Three Virginia law schools made a new ranking of how well law schools prepare their students to do the heavy lifting in the biggest law firms. As classes just got underway in Virginia’s eight law schools, it’s worth taking a look at this elite segment of the lawyer labor market.
The basic query is how well do mid-level associates think their law schools prepared them for legal work? In this year’s survey by The American Lawyer, three Virginia schools made the cut among the top-ranked firms, based on a five-point scale.
The College of William and Mary Marshall Wythe School of Law placed sixth, the highest rank for a Virginia school, but that rank may be undercut somewhat by the fact that only 23 survey respondents were W&M law grads. Law schools had to have at least 20 respondents in order to qualify for a ranking.
University of Virginia School of Law ranked ninth, making the strongest showing with a whopping 133 respondents, the highest number of respondents for any of the top 10 schools.
George Mason University School of Law rounded out the commonwealth’s showing, placing 31st, with 22 respondents.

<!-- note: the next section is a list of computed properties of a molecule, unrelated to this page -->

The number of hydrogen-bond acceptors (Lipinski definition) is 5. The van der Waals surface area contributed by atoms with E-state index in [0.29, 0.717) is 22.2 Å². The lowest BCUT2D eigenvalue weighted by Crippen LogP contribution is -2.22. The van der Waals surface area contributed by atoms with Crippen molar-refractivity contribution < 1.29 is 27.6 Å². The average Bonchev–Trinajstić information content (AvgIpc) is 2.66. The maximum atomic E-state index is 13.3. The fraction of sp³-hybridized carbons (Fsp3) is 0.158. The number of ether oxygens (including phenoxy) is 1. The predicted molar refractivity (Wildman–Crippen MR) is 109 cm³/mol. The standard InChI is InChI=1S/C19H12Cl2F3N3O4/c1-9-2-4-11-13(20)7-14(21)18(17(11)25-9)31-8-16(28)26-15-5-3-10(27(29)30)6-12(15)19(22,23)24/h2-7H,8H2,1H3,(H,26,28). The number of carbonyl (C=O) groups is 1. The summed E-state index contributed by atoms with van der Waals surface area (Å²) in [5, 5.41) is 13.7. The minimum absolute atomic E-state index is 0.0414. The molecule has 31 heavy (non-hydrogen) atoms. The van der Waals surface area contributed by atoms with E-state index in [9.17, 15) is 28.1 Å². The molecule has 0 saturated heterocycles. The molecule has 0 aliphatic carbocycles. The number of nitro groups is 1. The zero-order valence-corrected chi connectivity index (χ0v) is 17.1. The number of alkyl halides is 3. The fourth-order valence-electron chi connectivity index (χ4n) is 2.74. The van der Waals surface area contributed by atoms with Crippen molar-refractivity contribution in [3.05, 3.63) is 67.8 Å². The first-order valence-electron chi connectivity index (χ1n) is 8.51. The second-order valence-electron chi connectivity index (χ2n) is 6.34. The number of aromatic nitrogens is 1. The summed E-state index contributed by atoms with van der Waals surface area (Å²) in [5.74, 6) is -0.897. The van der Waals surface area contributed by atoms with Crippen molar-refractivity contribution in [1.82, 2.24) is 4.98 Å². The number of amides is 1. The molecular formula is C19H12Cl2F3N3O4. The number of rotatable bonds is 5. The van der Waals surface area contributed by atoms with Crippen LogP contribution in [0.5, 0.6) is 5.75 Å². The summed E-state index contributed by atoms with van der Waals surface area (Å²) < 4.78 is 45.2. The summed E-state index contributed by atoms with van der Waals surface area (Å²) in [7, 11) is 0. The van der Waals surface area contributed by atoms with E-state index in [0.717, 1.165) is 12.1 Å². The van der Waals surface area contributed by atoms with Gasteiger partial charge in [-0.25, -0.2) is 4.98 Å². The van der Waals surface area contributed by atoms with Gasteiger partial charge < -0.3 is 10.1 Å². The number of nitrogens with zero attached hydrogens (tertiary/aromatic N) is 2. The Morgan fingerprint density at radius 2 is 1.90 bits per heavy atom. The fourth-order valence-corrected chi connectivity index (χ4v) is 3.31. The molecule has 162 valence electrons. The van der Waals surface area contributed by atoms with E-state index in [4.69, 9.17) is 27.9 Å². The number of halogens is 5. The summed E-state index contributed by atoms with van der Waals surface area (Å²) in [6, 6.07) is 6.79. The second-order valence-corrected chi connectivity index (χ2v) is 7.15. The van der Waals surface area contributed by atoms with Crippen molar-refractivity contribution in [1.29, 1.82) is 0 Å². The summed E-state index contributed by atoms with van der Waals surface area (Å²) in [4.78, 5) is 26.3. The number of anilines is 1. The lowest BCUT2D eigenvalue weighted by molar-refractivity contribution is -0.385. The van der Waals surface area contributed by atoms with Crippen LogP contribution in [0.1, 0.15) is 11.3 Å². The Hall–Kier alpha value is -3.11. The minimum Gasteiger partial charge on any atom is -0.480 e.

The survey posed about a dozen “core questions” to measure associate satisfaction, but broke out the law-school preparation responses as offering the strongest correlation with overall job satisfaction.
But we’ll pit the 4,767 mid-level associates who responded to the AmLaw survey against the 6,200 lawyers who recently responded to a survey to determine the best predictor of lawyer “happiness.”
According to an April 9 report at smithsonian.com, the happiest lawyers were “those who had the lowest incomes and the lowest grades in law school,” most of whom worked as public service lawyers.
The more pro bono hours lawyers worked, the happier they were, and the more billable hours they worked, the less satisfied they were, according to the study published last February.